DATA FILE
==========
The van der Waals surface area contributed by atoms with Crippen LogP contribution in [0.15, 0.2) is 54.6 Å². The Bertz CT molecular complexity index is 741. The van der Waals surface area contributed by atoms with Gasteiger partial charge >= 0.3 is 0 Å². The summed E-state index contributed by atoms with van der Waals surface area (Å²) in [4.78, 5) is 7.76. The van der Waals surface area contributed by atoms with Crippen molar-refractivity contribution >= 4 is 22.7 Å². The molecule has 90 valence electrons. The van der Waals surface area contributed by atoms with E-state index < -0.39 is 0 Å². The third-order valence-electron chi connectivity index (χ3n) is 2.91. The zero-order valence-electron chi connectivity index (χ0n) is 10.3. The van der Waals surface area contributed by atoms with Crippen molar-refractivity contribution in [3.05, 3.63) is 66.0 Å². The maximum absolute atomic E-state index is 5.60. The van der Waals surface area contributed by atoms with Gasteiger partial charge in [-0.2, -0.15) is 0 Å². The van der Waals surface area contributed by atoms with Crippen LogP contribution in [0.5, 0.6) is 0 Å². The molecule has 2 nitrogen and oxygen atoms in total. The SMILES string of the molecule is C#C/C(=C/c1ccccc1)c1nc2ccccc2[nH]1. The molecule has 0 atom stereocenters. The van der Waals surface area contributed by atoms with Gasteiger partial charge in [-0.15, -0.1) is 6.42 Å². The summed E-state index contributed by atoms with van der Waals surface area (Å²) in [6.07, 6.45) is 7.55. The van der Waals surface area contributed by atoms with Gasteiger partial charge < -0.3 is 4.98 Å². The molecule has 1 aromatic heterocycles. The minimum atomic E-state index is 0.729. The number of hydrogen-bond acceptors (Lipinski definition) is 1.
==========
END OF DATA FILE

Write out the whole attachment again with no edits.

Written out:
The van der Waals surface area contributed by atoms with Crippen LogP contribution in [0.15, 0.2) is 54.6 Å². The Bertz CT molecular complexity index is 741. The van der Waals surface area contributed by atoms with Gasteiger partial charge >= 0.3 is 0 Å². The summed E-state index contributed by atoms with van der Waals surface area (Å²) in [4.78, 5) is 7.76. The van der Waals surface area contributed by atoms with Crippen molar-refractivity contribution >= 4 is 22.7 Å². The molecule has 90 valence electrons. The van der Waals surface area contributed by atoms with E-state index < -0.39 is 0 Å². The third-order valence-electron chi connectivity index (χ3n) is 2.91. The zero-order valence-electron chi connectivity index (χ0n) is 10.3. The van der Waals surface area contributed by atoms with Crippen molar-refractivity contribution in [3.05, 3.63) is 66.0 Å². The maximum absolute atomic E-state index is 5.60. The van der Waals surface area contributed by atoms with Gasteiger partial charge in [-0.2, -0.15) is 0 Å². The van der Waals surface area contributed by atoms with Crippen LogP contribution in [0.5, 0.6) is 0 Å². The molecule has 2 nitrogen and oxygen atoms in total. The SMILES string of the molecule is C#C/C(=C/c1ccccc1)c1nc2ccccc2[nH]1. The molecule has 0 atom stereocenters. The van der Waals surface area contributed by atoms with Gasteiger partial charge in [-0.15, -0.1) is 6.42 Å². The summed E-state index contributed by atoms with van der Waals surface area (Å²) in [6.07, 6.45) is 7.55. The van der Waals surface area contributed by atoms with Gasteiger partial charge < -0.3 is 4.98 Å². The molecule has 1 aromatic heterocycles. The minimum atomic E-state index is 0.729. The number of hydrogen-bond acceptors (Lipinski definition) is 1.